As a follow-up to the guidelines for fully vaccinated people, the CDC should issue clarifying guidance for workplaces, public spaces, and households where vaccinated and unvaccinated people mix. Many vaccinated people live with others who cannot enjoy vaccine protection, such as the immunocompromised or young children. Although the vaccines have been shown to reduce the circulation of the virus, it is still uncertain if vaccinated people in these households can safely resume pre-pandemic activities without putting their family members at risk.

The CDC should also coordinate with OSHA to release updated guidance for workplaces and employers. Prior to the CDC’s announcement, the White House had been close to finalizing new emergency COVID-19 workplace safety regulations recommended by OSHA. Many expected the regulations to include a mask mandate for all employees, as well as a requirement for employers to conduct a COVID-19 hazard assessment. In response to the new guidelines, OSHA instructed employers to follow the CDC’s new mask guidelines, signaling that a universal mask mandate would likely not be included in the final set of regulations. However, OSHA’s regulations may still require unvaccinated employees to undertake precautions such as wearing masks and maintaining social distancing.

The CDC and OSHA will need to issue two sets of guidelines for employers who require or forego proof of vaccination, respectively. If workplaces can guarantee that all employees are vaccinated, presumably it would be safe for employees to interact without masks or distancing. If this cannot be done, though, would everyone need to keep masks or distancing, or only those who are unvaccinated? Will special protocols need to be put into place—for example, conferences rooms should have not unvaccinated individuals sitting in close proximity with one another, maskless? What kind of proof of vaccination would be acceptable? In addition, the CDC should advise on what can be done in place of vaccination—for instance, workplaces can use twice-weekly surveillance testing to replace proof of vaccination.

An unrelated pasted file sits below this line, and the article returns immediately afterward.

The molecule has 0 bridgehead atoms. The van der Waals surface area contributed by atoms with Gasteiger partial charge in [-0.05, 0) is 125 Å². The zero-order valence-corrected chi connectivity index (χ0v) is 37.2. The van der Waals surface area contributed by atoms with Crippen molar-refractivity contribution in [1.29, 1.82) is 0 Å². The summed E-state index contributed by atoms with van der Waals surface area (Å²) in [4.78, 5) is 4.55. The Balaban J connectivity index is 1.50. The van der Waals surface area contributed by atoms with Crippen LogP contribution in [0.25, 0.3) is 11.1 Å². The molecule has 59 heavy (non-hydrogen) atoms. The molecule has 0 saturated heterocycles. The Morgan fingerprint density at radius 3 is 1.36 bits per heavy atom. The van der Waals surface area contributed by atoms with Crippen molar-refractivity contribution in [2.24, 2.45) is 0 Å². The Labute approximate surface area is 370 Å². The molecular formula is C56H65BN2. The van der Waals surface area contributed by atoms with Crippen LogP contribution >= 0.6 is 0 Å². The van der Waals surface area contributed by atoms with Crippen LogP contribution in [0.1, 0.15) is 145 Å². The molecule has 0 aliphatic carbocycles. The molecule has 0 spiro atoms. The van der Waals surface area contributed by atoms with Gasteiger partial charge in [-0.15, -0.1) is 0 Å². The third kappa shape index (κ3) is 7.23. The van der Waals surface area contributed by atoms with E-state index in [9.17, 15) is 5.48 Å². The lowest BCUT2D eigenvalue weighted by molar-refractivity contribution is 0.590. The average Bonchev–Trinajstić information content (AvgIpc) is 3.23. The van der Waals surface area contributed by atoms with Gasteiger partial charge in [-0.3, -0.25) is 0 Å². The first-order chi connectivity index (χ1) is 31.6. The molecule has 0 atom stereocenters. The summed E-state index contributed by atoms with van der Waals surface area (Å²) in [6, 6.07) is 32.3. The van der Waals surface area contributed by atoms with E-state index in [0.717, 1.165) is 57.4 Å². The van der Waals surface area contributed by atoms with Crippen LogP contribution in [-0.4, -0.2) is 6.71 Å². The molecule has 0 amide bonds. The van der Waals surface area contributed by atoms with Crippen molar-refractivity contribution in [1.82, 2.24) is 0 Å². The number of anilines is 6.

4. Clarify the role of the CDC

The CDC is a scientific institution. Its chief role is to interpret research and formulate evidence-based guidance. However, the authority ceded to the agency by the Biden administration has enabled it to make policy decisions that some would say is beyond its sole jurisdiction, as exemplified by the updated mask guidelines. The administration should make clear that the CDC is a scientific organization. Policy decisions that involve many different entities should be coordinated through the White House, or, at the very least, through a collaborative, interagency effort.

In addition, the administration should emphasize that public health is about not only science, but also values. Among the many lessons COVID-19 has taught us, it’s that those most vulnerable and who already bear the greatest brunt of disparities will suffer even more unless we as a society prioritize their protection. The CDC’s latest guidance has made it less safe for some of the most vulnerable among us and such a decision has the potential to worsen existing inequities.

Conclusion

The CDC’s guidance has signaled the end of the pandemic for many in the U.S., but this is a premature declaration of victory. Those unvaccinated are still at risk for contracting and dying from COVID-19, and with most restrictions removed around the country, the window of opportunity to tie reopening policy to vaccination has closed. The CDC and the Biden administration should act immediately to mitigate the risks resulting from the new mask guidelines. The vaccinated may be well-protected from the virus, but we cannot overlook our obligation to protect those who do not yet have immunity or waver in our commitment to end this pandemic once and for all.